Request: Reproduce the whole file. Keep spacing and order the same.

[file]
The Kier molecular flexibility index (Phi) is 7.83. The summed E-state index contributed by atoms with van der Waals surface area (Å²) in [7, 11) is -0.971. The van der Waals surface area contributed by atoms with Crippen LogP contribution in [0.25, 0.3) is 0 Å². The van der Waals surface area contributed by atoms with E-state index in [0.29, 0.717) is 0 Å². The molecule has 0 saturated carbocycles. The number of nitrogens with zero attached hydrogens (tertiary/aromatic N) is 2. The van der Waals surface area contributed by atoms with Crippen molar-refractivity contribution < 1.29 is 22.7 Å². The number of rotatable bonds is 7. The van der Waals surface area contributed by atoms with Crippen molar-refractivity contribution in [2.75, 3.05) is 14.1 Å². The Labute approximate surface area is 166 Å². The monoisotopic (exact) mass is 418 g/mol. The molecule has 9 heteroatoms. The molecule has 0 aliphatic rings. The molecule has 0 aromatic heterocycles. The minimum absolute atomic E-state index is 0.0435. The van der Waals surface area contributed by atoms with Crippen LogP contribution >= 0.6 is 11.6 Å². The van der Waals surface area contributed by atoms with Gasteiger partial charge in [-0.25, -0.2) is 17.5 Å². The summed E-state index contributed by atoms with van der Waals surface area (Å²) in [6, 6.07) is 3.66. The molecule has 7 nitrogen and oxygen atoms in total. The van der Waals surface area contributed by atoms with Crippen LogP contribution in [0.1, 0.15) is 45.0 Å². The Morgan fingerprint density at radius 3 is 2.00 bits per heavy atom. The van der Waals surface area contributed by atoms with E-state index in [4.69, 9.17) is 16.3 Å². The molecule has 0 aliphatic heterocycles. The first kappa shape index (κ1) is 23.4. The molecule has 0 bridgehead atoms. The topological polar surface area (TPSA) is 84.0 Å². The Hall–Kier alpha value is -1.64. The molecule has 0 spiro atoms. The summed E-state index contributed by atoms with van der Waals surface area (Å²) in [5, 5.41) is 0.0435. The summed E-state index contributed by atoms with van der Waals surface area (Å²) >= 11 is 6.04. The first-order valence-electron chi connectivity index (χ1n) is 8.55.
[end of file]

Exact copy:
The Kier molecular flexibility index (Phi) is 7.83. The summed E-state index contributed by atoms with van der Waals surface area (Å²) in [7, 11) is -0.971. The van der Waals surface area contributed by atoms with Crippen LogP contribution in [0.25, 0.3) is 0 Å². The van der Waals surface area contributed by atoms with E-state index in [0.29, 0.717) is 0 Å². The molecule has 0 saturated carbocycles. The number of nitrogens with zero attached hydrogens (tertiary/aromatic N) is 2. The van der Waals surface area contributed by atoms with Crippen molar-refractivity contribution < 1.29 is 22.7 Å². The number of rotatable bonds is 7. The van der Waals surface area contributed by atoms with Crippen molar-refractivity contribution in [2.75, 3.05) is 14.1 Å². The Labute approximate surface area is 166 Å². The monoisotopic (exact) mass is 418 g/mol. The molecule has 9 heteroatoms. The molecule has 0 aliphatic rings. The molecule has 0 aromatic heterocycles. The minimum absolute atomic E-state index is 0.0435. The van der Waals surface area contributed by atoms with Crippen LogP contribution >= 0.6 is 11.6 Å². The van der Waals surface area contributed by atoms with Gasteiger partial charge in [-0.25, -0.2) is 17.5 Å². The summed E-state index contributed by atoms with van der Waals surface area (Å²) in [6, 6.07) is 3.66. The molecule has 7 nitrogen and oxygen atoms in total. The van der Waals surface area contributed by atoms with Crippen LogP contribution in [0.1, 0.15) is 45.0 Å². The Morgan fingerprint density at radius 3 is 2.00 bits per heavy atom. The van der Waals surface area contributed by atoms with E-state index in [4.69, 9.17) is 16.3 Å². The molecule has 0 aliphatic heterocycles. The first kappa shape index (κ1) is 23.4. The molecule has 0 bridgehead atoms. The topological polar surface area (TPSA) is 84.0 Å². The Hall–Kier alpha value is -1.64. The molecule has 0 spiro atoms. The summed E-state index contributed by atoms with van der Waals surface area (Å²) in [5, 5.41) is 0.0435. The summed E-state index contributed by atoms with van der Waals surface area (Å²) >= 11 is 6.04. The first-order valence-electron chi connectivity index (χ1n) is 8.55.